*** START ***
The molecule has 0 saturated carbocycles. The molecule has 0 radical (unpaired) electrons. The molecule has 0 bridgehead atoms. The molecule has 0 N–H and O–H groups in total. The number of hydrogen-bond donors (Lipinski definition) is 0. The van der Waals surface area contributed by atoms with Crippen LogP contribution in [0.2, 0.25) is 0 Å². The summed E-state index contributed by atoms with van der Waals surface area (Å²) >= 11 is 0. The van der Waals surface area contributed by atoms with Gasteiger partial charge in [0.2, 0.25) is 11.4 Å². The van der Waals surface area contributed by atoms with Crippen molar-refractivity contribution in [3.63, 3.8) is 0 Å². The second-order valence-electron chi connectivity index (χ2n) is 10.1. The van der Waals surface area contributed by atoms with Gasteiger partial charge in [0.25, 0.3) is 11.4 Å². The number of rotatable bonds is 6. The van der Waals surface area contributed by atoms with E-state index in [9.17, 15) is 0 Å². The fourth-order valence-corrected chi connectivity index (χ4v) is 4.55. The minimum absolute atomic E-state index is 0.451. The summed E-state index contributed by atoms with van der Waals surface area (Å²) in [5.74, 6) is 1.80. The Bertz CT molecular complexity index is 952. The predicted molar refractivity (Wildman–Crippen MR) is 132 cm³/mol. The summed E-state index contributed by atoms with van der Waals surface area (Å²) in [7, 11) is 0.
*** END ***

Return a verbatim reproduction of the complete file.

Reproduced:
The molecule has 0 saturated carbocycles. The molecule has 0 radical (unpaired) electrons. The molecule has 0 bridgehead atoms. The molecule has 0 N–H and O–H groups in total. The number of hydrogen-bond donors (Lipinski definition) is 0. The van der Waals surface area contributed by atoms with Crippen LogP contribution in [0.2, 0.25) is 0 Å². The summed E-state index contributed by atoms with van der Waals surface area (Å²) >= 11 is 0. The van der Waals surface area contributed by atoms with Gasteiger partial charge in [0.2, 0.25) is 11.4 Å². The van der Waals surface area contributed by atoms with Crippen molar-refractivity contribution in [3.63, 3.8) is 0 Å². The second-order valence-electron chi connectivity index (χ2n) is 10.1. The van der Waals surface area contributed by atoms with Gasteiger partial charge in [0.25, 0.3) is 11.4 Å². The number of rotatable bonds is 6. The van der Waals surface area contributed by atoms with E-state index in [9.17, 15) is 0 Å². The fourth-order valence-corrected chi connectivity index (χ4v) is 4.55. The minimum absolute atomic E-state index is 0.451. The summed E-state index contributed by atoms with van der Waals surface area (Å²) in [5.74, 6) is 1.80. The Bertz CT molecular complexity index is 952. The predicted molar refractivity (Wildman–Crippen MR) is 132 cm³/mol. The summed E-state index contributed by atoms with van der Waals surface area (Å²) in [7, 11) is 0.